Renan Gonçalves Leonel da Silva and Larry Au share results of their SSRC-supported study that compares three countries whose response…
Toward Contextualizing Not Just Containing Right-Wing Extremisms on Social Media: The Limits of Walled Strategiesby Fenwick McKelvey
Fenwick McKelvey argues that the way we frame social problems, such as online extremism, shapes how we respond to them. The impulse to combat extremism through flawed content moderation strategies reflects a tendency to treat extremism as primarily a content problem. But in order to tackle online extremism, we must first understand and address how it is intertwined with the deep roots of bigotry and hate in our history and social structures.
Melody Devries and Noel Brett explore the ways in which human readers, like online systems, "authenticate" information they receive, checking it for trustworthiness and perceived truth, and how this interacts with notions of identity, homophily, and otherness.
The role of algorithms in promoting disinformation has received a great deal of attention in recent years, due in large part to the centrality of Facebook in the 2016 US presidential election and the UK Brexit campaign. However, David Nemer argues that in countries such as Brazil, where peer-to-peer messaging apps like WhatsApp are popular, more attention needs to be paid to the "human infrastructure" of coordinated disinformation campaigns.
Drawing on feminist scholarship and social media studies, Nelanthi Hewa discusses the fraught role authenticity plays in cases of sexual assault, where survivors are expected to perform transparency to massive public audiences in order to be believed.
Use of Personal Data in Tackling Covid-19 in East Asia: Establishing Robust and Reliable Data Governance for the Social Goodby Masaru Yarime
As the Covid-19 pandemic spread across the globe, experts used models to project future developments and to advise on effective policy choices to control the spread of disease. Here, Masaru Yarime discusses the role personal data plays in tracking and modeling Covid-19 projections in Asian countries, the regulations regarding data collection in different Asian countries, and the restrictions on sharing data across national borders. Though Yarime focuses on Asia, his examination of modeling processes and the clash between the need for vast volumes of data and the legitimate privacy expectations of individuals are not just an Asian concern but are broadly relevant.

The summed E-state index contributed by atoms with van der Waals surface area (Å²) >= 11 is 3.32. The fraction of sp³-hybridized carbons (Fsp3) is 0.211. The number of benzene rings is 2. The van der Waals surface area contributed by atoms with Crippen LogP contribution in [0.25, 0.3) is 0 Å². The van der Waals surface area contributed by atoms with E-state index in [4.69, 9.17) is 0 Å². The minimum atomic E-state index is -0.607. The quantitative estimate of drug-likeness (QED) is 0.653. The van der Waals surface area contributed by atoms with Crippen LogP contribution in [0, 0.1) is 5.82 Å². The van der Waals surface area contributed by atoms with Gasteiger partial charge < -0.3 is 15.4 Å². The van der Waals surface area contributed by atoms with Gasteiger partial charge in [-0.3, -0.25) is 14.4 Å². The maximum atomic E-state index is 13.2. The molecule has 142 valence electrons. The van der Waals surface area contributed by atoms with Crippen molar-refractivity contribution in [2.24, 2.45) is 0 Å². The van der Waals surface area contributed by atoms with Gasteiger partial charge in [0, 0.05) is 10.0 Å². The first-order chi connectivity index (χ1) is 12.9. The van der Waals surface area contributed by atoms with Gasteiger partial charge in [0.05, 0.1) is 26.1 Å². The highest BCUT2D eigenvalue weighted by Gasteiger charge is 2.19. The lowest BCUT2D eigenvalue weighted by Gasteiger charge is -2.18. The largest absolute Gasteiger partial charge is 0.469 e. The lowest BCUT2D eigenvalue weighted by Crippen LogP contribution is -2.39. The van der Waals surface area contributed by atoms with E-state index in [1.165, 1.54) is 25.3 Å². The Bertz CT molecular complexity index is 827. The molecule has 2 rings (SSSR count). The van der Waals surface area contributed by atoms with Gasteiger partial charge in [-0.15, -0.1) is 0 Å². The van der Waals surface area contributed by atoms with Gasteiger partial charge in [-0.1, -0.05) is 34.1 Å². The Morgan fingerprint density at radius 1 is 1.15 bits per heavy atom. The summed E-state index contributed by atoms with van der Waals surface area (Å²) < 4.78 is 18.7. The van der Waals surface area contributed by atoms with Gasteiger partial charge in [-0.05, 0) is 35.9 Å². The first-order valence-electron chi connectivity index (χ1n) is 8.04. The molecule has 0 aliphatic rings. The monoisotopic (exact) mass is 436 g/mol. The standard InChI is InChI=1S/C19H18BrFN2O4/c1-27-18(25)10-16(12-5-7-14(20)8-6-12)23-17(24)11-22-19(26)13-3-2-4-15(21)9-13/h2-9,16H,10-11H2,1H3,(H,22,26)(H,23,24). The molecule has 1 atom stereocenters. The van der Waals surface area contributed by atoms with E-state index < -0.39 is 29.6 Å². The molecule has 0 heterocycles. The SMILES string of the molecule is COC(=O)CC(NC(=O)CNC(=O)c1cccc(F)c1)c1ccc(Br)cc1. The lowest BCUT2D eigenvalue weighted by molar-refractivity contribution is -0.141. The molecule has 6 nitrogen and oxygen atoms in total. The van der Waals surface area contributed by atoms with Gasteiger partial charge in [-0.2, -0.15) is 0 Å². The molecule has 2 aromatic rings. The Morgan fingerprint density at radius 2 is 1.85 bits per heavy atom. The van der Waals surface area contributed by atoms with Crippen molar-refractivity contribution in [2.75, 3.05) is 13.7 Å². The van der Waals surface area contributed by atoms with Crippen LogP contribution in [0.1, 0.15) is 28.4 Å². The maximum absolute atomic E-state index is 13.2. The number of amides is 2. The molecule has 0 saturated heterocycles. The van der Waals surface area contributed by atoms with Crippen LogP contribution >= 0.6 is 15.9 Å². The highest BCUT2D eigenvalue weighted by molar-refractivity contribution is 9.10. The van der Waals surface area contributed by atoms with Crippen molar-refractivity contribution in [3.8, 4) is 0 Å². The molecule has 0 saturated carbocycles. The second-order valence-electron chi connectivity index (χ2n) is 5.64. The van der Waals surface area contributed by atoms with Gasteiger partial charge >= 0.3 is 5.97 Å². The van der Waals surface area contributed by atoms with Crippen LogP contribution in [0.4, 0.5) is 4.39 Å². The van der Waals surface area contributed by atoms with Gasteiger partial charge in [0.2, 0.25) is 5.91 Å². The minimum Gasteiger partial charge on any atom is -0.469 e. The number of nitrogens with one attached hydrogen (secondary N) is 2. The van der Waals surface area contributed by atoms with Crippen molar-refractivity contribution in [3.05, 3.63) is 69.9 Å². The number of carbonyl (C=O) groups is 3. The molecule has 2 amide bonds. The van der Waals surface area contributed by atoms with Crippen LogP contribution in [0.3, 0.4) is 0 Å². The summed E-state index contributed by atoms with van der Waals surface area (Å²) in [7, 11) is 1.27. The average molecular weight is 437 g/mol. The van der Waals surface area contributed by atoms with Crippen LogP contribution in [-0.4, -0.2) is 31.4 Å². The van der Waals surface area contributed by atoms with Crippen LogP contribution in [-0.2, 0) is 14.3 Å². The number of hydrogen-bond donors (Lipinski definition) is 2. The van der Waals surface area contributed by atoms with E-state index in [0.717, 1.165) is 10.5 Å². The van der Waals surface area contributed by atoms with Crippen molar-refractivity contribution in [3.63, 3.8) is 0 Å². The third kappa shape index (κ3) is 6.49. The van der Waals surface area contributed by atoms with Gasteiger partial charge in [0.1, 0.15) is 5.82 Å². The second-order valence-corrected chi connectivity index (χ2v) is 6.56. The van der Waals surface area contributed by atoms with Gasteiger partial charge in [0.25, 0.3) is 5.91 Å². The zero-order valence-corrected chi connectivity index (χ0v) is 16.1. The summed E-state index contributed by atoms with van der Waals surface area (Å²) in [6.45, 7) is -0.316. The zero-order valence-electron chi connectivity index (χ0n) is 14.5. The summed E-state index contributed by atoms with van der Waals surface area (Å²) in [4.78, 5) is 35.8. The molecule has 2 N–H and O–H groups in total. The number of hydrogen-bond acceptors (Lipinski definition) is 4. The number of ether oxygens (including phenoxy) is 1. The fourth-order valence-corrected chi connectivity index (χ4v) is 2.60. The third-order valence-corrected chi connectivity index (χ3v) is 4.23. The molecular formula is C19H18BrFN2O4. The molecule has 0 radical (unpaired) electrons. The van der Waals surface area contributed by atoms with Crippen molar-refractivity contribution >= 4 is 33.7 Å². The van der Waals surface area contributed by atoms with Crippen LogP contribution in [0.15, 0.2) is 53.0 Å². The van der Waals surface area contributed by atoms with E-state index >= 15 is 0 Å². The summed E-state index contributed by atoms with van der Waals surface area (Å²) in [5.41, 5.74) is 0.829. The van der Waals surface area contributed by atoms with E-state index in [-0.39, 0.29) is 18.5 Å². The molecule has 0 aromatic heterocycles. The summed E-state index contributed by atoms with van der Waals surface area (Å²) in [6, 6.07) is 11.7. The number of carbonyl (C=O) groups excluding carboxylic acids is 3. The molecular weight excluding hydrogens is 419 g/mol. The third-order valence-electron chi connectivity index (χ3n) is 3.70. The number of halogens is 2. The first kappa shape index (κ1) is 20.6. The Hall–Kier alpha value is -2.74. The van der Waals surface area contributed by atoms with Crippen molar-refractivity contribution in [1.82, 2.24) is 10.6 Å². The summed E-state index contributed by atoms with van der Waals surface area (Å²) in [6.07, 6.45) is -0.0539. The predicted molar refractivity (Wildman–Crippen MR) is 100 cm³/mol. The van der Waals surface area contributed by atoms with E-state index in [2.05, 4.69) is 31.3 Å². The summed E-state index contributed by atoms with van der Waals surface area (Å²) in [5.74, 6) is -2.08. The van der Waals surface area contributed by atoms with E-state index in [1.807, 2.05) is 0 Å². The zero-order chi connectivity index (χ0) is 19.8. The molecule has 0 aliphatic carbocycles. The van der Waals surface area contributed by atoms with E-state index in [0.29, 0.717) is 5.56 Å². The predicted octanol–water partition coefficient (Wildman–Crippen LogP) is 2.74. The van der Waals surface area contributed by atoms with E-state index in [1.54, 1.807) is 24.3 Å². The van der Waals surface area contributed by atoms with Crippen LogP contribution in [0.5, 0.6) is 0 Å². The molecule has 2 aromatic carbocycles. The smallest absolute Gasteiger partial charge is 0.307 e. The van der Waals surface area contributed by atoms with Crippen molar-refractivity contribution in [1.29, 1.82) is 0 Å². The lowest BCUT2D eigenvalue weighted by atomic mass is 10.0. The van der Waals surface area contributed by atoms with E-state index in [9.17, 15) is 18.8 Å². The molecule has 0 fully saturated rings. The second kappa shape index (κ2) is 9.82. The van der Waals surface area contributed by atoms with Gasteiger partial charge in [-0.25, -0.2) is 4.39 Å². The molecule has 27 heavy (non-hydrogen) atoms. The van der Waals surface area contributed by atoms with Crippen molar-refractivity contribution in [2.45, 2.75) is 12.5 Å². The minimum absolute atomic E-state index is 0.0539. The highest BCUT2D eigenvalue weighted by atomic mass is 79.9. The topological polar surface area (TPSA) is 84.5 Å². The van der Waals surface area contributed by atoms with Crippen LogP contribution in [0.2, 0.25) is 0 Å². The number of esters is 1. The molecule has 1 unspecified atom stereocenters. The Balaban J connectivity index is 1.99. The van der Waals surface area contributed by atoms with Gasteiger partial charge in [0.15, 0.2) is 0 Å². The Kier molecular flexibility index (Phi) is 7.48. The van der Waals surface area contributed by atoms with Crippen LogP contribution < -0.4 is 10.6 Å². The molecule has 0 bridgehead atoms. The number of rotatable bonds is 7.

It is often assumed that while extremist content online may result in offline violent behavior, the actual instances of such events are rare. However, in the latest essay from our “Extremism Online” series, Daniel Karell argues that this assumption is wrong, and reflects a misunderstanding of the mechanisms by which extremist content online shapes offline behavior. Indeed, new evidence suggests that online extremism, particularly from the right wing in the United States and Western Europe, results in offline, physical violence far more often than we think.
In the midst of the Covid-19 pandemic, as pundits, politicians, and citizens all pored over data dashboards detailing infection rates and deaths, Heidi Tworek asked: What is the historical rationale for how statistics came to become the authentic mode to represent disease? Bringing historical insight to a contemporary problem of science communication, Tworek explores the power and limit of statistics to drive public health interventions.
Mackenzie Israel-Trummel’s SSRC Covid-19 rapid-response research grant focused on advocacy on behalf of the incarcerated, who are among those groups most at risk during the pandemic. Here Israel-Trummel reports on the sources of empathy and advocacy for prison inmates through experiments in perspective-taking. She finds that, when people are prompted to imagine themselves or a loved one as a prisoner, empathy and (potentially) political action are more likely to follow.